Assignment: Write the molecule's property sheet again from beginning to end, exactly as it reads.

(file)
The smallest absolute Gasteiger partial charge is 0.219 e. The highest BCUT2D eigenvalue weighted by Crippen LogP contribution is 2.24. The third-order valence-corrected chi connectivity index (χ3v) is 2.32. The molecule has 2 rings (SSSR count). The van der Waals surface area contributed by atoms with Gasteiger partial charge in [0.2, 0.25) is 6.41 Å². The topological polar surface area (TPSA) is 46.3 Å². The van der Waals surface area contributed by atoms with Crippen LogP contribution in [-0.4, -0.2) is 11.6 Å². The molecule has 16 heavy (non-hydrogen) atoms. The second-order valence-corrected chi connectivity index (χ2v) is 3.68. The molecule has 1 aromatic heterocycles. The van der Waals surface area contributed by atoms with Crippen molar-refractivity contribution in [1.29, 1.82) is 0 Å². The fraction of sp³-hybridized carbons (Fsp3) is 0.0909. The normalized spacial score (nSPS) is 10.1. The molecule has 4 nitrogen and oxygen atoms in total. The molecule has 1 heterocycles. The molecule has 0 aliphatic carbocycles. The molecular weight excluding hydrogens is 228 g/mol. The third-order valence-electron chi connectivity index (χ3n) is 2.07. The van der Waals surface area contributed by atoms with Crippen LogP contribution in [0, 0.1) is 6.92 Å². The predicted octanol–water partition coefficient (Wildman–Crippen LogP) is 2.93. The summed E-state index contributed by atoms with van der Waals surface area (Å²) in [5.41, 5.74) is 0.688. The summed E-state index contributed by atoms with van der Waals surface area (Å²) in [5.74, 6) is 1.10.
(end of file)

The smallest absolute Gasteiger partial charge is 0.219 e. The highest BCUT2D eigenvalue weighted by Crippen LogP contribution is 2.24. The third-order valence-corrected chi connectivity index (χ3v) is 2.32. The molecule has 2 rings (SSSR count). The van der Waals surface area contributed by atoms with Gasteiger partial charge in [0.2, 0.25) is 6.41 Å². The topological polar surface area (TPSA) is 46.3 Å². The van der Waals surface area contributed by atoms with Crippen LogP contribution in [-0.4, -0.2) is 11.6 Å². The molecule has 16 heavy (non-hydrogen) atoms. The second-order valence-corrected chi connectivity index (χ2v) is 3.68. The molecule has 1 aromatic heterocycles. The van der Waals surface area contributed by atoms with Crippen molar-refractivity contribution in [1.29, 1.82) is 0 Å². The fraction of sp³-hybridized carbons (Fsp3) is 0.0909. The normalized spacial score (nSPS) is 10.1. The molecule has 4 nitrogen and oxygen atoms in total. The molecule has 1 heterocycles. The molecule has 0 aliphatic carbocycles. The molecular weight excluding hydrogens is 228 g/mol. The third-order valence-electron chi connectivity index (χ3n) is 2.07. The van der Waals surface area contributed by atoms with Crippen LogP contribution in [0, 0.1) is 6.92 Å². The predicted octanol–water partition coefficient (Wildman–Crippen LogP) is 2.93. The summed E-state index contributed by atoms with van der Waals surface area (Å²) in [5.41, 5.74) is 0.688. The summed E-state index contributed by atoms with van der Waals surface area (Å²) in [5.74, 6) is 1.10.